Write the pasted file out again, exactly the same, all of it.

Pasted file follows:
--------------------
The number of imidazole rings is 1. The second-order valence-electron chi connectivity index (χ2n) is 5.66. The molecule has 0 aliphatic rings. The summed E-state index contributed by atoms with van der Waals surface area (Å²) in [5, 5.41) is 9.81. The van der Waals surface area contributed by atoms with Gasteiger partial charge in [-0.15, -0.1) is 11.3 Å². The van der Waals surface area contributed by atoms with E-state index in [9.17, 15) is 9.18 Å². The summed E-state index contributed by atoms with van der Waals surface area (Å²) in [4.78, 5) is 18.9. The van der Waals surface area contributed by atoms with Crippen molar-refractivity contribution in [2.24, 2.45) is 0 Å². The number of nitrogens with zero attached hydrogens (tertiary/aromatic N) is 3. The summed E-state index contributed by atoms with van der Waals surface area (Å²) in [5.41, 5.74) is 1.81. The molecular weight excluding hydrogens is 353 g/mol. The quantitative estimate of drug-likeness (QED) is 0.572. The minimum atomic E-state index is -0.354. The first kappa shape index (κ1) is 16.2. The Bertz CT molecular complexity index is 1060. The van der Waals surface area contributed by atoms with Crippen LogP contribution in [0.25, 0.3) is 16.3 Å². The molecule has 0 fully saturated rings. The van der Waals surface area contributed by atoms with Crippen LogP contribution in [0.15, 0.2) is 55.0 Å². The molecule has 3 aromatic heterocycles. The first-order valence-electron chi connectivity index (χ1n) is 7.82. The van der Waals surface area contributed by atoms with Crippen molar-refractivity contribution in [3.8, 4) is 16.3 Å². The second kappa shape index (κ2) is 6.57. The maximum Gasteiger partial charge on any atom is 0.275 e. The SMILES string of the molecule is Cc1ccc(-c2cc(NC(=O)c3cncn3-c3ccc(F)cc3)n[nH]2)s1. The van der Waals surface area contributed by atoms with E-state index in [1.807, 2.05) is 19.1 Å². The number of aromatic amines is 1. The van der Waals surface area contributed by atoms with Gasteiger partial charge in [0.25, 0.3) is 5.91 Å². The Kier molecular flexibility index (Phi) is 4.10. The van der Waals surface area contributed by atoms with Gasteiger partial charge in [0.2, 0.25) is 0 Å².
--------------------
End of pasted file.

The number of imidazole rings is 1. The second-order valence-electron chi connectivity index (χ2n) is 5.66. The molecule has 0 aliphatic rings. The summed E-state index contributed by atoms with van der Waals surface area (Å²) in [5, 5.41) is 9.81. The van der Waals surface area contributed by atoms with Gasteiger partial charge in [-0.15, -0.1) is 11.3 Å². The van der Waals surface area contributed by atoms with E-state index in [9.17, 15) is 9.18 Å². The summed E-state index contributed by atoms with van der Waals surface area (Å²) in [4.78, 5) is 18.9. The van der Waals surface area contributed by atoms with Crippen molar-refractivity contribution in [2.24, 2.45) is 0 Å². The number of nitrogens with zero attached hydrogens (tertiary/aromatic N) is 3. The summed E-state index contributed by atoms with van der Waals surface area (Å²) in [5.41, 5.74) is 1.81. The molecular weight excluding hydrogens is 353 g/mol. The quantitative estimate of drug-likeness (QED) is 0.572. The minimum atomic E-state index is -0.354. The first kappa shape index (κ1) is 16.2. The Bertz CT molecular complexity index is 1060. The van der Waals surface area contributed by atoms with Crippen LogP contribution in [0.25, 0.3) is 16.3 Å². The molecule has 0 fully saturated rings. The van der Waals surface area contributed by atoms with Crippen LogP contribution in [0.15, 0.2) is 55.0 Å². The molecule has 3 aromatic heterocycles. The first-order valence-electron chi connectivity index (χ1n) is 7.82. The van der Waals surface area contributed by atoms with Crippen molar-refractivity contribution in [3.8, 4) is 16.3 Å². The second kappa shape index (κ2) is 6.57. The maximum Gasteiger partial charge on any atom is 0.275 e. The SMILES string of the molecule is Cc1ccc(-c2cc(NC(=O)c3cncn3-c3ccc(F)cc3)n[nH]2)s1. The van der Waals surface area contributed by atoms with E-state index in [1.807, 2.05) is 19.1 Å². The number of aromatic amines is 1. The van der Waals surface area contributed by atoms with Gasteiger partial charge in [0.25, 0.3) is 5.91 Å². The Kier molecular flexibility index (Phi) is 4.10. The van der Waals surface area contributed by atoms with Gasteiger partial charge in [0.2, 0.25) is 0 Å².